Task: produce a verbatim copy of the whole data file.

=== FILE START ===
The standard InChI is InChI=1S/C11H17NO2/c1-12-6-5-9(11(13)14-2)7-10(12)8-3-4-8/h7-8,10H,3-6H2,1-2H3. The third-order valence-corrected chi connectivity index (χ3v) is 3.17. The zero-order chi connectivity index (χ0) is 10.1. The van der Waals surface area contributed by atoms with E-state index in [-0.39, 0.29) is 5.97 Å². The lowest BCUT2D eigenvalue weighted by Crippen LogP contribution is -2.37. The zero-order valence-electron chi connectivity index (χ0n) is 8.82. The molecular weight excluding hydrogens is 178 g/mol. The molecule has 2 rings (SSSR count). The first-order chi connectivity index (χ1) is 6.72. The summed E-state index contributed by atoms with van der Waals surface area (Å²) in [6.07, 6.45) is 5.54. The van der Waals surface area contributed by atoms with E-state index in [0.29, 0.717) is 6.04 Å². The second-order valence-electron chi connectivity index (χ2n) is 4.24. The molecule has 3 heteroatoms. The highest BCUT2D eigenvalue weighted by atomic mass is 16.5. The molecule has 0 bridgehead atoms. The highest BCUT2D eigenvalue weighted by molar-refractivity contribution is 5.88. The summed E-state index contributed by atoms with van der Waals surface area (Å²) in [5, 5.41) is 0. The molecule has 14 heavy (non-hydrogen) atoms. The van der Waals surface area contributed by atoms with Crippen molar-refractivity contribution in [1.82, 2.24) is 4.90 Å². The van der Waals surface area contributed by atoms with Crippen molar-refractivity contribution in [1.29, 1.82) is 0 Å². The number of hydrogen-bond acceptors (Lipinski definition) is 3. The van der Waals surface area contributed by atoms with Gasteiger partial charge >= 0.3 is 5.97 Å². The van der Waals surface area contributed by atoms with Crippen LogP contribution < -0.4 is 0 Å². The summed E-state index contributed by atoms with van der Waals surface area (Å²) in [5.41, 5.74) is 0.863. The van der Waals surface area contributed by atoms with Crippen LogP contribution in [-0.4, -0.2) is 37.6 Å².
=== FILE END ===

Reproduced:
The standard InChI is InChI=1S/C11H17NO2/c1-12-6-5-9(11(13)14-2)7-10(12)8-3-4-8/h7-8,10H,3-6H2,1-2H3. The third-order valence-corrected chi connectivity index (χ3v) is 3.17. The zero-order chi connectivity index (χ0) is 10.1. The van der Waals surface area contributed by atoms with E-state index in [-0.39, 0.29) is 5.97 Å². The lowest BCUT2D eigenvalue weighted by Crippen LogP contribution is -2.37. The zero-order valence-electron chi connectivity index (χ0n) is 8.82. The molecular weight excluding hydrogens is 178 g/mol. The molecule has 2 rings (SSSR count). The first-order chi connectivity index (χ1) is 6.72. The summed E-state index contributed by atoms with van der Waals surface area (Å²) in [6.07, 6.45) is 5.54. The van der Waals surface area contributed by atoms with E-state index in [0.29, 0.717) is 6.04 Å². The second-order valence-electron chi connectivity index (χ2n) is 4.24. The molecule has 3 heteroatoms. The highest BCUT2D eigenvalue weighted by atomic mass is 16.5. The molecule has 0 bridgehead atoms. The highest BCUT2D eigenvalue weighted by molar-refractivity contribution is 5.88. The summed E-state index contributed by atoms with van der Waals surface area (Å²) in [5, 5.41) is 0. The molecule has 14 heavy (non-hydrogen) atoms. The van der Waals surface area contributed by atoms with Crippen molar-refractivity contribution in [1.82, 2.24) is 4.90 Å². The van der Waals surface area contributed by atoms with Crippen molar-refractivity contribution in [1.29, 1.82) is 0 Å². The number of hydrogen-bond acceptors (Lipinski definition) is 3. The van der Waals surface area contributed by atoms with Gasteiger partial charge >= 0.3 is 5.97 Å². The van der Waals surface area contributed by atoms with Crippen LogP contribution < -0.4 is 0 Å². The summed E-state index contributed by atoms with van der Waals surface area (Å²) in [5.41, 5.74) is 0.863. The van der Waals surface area contributed by atoms with Crippen LogP contribution in [-0.4, -0.2) is 37.6 Å².